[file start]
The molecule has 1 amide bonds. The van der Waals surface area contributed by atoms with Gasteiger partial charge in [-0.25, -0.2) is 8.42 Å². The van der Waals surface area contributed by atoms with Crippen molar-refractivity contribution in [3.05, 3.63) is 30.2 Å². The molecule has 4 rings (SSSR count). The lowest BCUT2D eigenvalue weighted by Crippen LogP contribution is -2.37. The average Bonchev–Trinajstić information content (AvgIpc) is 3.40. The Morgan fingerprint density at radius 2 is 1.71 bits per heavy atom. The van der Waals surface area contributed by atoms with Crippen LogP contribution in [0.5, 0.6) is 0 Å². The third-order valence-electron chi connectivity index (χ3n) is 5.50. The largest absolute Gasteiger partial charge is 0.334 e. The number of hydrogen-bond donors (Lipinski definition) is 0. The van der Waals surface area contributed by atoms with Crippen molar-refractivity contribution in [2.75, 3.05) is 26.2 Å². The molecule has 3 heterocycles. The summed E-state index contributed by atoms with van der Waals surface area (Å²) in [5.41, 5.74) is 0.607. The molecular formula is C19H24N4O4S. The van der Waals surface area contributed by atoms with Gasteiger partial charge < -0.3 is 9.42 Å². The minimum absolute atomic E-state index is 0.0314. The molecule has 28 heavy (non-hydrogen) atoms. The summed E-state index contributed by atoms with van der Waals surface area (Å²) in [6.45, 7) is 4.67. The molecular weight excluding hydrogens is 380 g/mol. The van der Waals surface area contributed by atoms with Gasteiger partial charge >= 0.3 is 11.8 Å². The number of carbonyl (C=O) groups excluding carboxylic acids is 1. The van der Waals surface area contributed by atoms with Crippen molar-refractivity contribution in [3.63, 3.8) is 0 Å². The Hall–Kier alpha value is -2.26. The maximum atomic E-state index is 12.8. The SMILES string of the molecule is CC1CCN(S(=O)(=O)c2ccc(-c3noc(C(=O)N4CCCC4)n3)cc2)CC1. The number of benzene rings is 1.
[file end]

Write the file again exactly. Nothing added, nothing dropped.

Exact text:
The molecule has 1 amide bonds. The van der Waals surface area contributed by atoms with Gasteiger partial charge in [-0.25, -0.2) is 8.42 Å². The van der Waals surface area contributed by atoms with Crippen molar-refractivity contribution in [3.05, 3.63) is 30.2 Å². The molecule has 4 rings (SSSR count). The lowest BCUT2D eigenvalue weighted by Crippen LogP contribution is -2.37. The average Bonchev–Trinajstić information content (AvgIpc) is 3.40. The Morgan fingerprint density at radius 2 is 1.71 bits per heavy atom. The van der Waals surface area contributed by atoms with Crippen LogP contribution in [0.5, 0.6) is 0 Å². The third-order valence-electron chi connectivity index (χ3n) is 5.50. The largest absolute Gasteiger partial charge is 0.334 e. The number of hydrogen-bond donors (Lipinski definition) is 0. The van der Waals surface area contributed by atoms with Crippen molar-refractivity contribution in [2.75, 3.05) is 26.2 Å². The molecule has 3 heterocycles. The summed E-state index contributed by atoms with van der Waals surface area (Å²) in [5.41, 5.74) is 0.607. The molecular formula is C19H24N4O4S. The van der Waals surface area contributed by atoms with Gasteiger partial charge < -0.3 is 9.42 Å². The minimum absolute atomic E-state index is 0.0314. The molecule has 28 heavy (non-hydrogen) atoms. The summed E-state index contributed by atoms with van der Waals surface area (Å²) in [6.45, 7) is 4.67. The molecular weight excluding hydrogens is 380 g/mol. The van der Waals surface area contributed by atoms with Gasteiger partial charge >= 0.3 is 11.8 Å². The number of carbonyl (C=O) groups excluding carboxylic acids is 1. The van der Waals surface area contributed by atoms with Crippen molar-refractivity contribution in [3.63, 3.8) is 0 Å². The Hall–Kier alpha value is -2.26. The maximum atomic E-state index is 12.8. The SMILES string of the molecule is CC1CCN(S(=O)(=O)c2ccc(-c3noc(C(=O)N4CCCC4)n3)cc2)CC1. The number of benzene rings is 1.